The scandal has embroiled the former prime minister’s son Mr Panthongtae Shinawatra or ‘Oak’ who has denied receiving any benefit from the loans and strenuously defended himself against money laundering allegations.
Thailand’s ex-premier Thaksin Shinawatra who today still deeply polarises Thailand politically was handed a victory on Friday when the Supreme Court cleared him in a long-running legal case linked with Krung Thai Bank in which the prosecution claimed he was the ‘big boss’ who directed the approval of dubious loans by the state bank.
Thailand’s Supreme Court on Friday handed down the final verdict clearing the former Thai premier in the Krung Thai Bank scandal involving loans of ฿9.9 billion to a property development company in 2003 and 2004 that was at the time listed as a non-performing debtor of the bank.
The court cleared the ex Thai leader of any culpability in relation to the affair where he was referred to by a former director of the bank as the ‘big boss’ in evidence. The Thai Supreme Court ruled finally on Friday that there was no substantive evidence to implicate Mr Thaksin as the guiding force behind the decision of the bank to lend the money.
Supreme Court rejects evidence of key state witness and former KTB Bank board member
It follows evidence by the key witness in the prosecution case, Mr Chainarong Intharmeecha who was a member of the board of KTB that he had been told by a senior executive with the bank Mr Suchai Jaovisidh that the loans were authorised by a ‘big boss’ and that everything would work out fine. The board member said in evidence that he had assumed that big boss to be the then prime minister Thaksin Shinawatra.
Witness told another enquiry that the ‘big boss’ might have been Thaksin or his wife
However, on Friday, the court pointed out that in other evidence to a separate enquiry, the board member had suggested that the big boss relating to the affair was either Thaksin Shinawatra or his then wife Khunying Potjaman Na Pombejra. The director of Krung Thai Bank had given this evidence to another body, the now-disbanded the Assets Scrutiny Committee.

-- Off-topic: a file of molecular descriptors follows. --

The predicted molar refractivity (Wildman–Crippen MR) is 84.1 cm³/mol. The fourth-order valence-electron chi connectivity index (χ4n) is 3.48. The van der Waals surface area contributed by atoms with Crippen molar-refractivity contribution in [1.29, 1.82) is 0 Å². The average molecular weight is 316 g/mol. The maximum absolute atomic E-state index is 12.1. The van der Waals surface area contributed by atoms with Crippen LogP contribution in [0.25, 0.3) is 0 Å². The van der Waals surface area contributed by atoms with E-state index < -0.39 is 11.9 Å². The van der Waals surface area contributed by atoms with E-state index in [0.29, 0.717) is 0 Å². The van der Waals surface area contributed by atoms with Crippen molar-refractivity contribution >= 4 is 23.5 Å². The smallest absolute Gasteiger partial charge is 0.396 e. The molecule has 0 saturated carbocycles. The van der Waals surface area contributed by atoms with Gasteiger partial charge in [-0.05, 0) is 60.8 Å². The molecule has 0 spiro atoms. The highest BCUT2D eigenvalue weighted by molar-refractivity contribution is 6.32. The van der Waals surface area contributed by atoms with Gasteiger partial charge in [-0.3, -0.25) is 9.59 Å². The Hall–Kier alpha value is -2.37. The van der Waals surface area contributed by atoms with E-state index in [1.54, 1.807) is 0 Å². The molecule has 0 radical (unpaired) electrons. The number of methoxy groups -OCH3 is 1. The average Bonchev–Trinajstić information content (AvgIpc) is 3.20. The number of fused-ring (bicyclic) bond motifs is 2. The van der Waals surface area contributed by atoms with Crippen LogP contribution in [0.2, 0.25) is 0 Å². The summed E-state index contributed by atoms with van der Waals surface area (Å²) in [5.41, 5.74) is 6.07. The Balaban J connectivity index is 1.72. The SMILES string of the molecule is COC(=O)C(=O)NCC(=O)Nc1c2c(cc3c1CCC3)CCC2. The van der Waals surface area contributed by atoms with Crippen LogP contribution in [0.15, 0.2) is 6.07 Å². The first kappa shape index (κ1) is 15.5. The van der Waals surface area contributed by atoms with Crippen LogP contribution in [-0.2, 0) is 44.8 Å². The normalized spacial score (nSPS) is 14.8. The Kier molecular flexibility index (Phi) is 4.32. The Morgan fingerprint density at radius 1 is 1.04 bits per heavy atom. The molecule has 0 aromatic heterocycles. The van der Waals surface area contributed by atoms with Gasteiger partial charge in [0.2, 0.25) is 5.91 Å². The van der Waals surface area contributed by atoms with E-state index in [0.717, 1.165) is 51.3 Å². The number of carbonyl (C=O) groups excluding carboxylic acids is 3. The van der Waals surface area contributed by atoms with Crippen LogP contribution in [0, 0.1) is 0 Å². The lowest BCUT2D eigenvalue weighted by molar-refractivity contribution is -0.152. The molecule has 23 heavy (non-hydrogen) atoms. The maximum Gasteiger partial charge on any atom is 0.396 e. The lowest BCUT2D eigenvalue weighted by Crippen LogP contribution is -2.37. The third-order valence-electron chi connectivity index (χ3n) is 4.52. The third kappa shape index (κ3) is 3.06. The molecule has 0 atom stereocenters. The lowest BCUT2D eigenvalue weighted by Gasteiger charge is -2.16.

Case against him stalled for a period when the former PM left Thailand skipping bail in 2008
The case against Mr Thaksin was submitted by prosecutors to the court in June 2012 and taken up it on July 1st that year. At one point, another trial linked to the matter was suspended after Mr Thaksin failed to return to Thailand prior to his conviction in 2008 when he skipped bail while attending the Beijing Olympics. He was subsequently handed down a jail term of two years for abuse of power but remains a fugitive from justice despite the government’s ongoing attempts to have him arrested. The ex-premier is thought to have influential friends worldwide.
In 2010, Thailand’s relationship with Cambodia became deeply strained when it emerged that the neighbouring country had appointed Thaksin as an economic advisor
19 people connected with the KTB loans scandal have been jailed with stiff prison sentences
The KTB bank loans scandal has seen 19 defendants in the affair handed down stiff jail terms by Thai courts many of them serving 12 years and 18 years jail terms for malfeasance.
The controversy has also swept up Thaksin’s son Panthongtae Shinawatra who was investigated by the Department of Special Investigation for receiving some of the money linked to the loan packages which were paid out in hundreds of different payments.
Thaksin’s son has defended himself in an investigation into loans connected with the scandal
Mr Panthongtae or ‘Oak’ has persistently denied the charges and explained how any monies he received from bank officials subsequently implicated in the affair were paid back by him. One case involved a planned car import business which never got off the ground and saw him repay ฿10million to a KTB official who was subsequently jailed. Another official tried to persuade him to buy shares in his name but he declined.
Krung Thai Bank seen as a pioneering state bank
Krung Thani Bank was formed in March 1966 from a merger between the government-owned Kaset Bank and Monton Bank. The bank’s logo is the Vayupaksa bird on a light blue background, a symbol also used by the Thai Ministry of Finance.
The bank is closely associated with business in Thailand. It was the first state-owned Thai bank to float on the SET in 1989 and is seen as being at the forefront of innovation. The state-owned bank also handles disbursements for government agencies including tax refunds.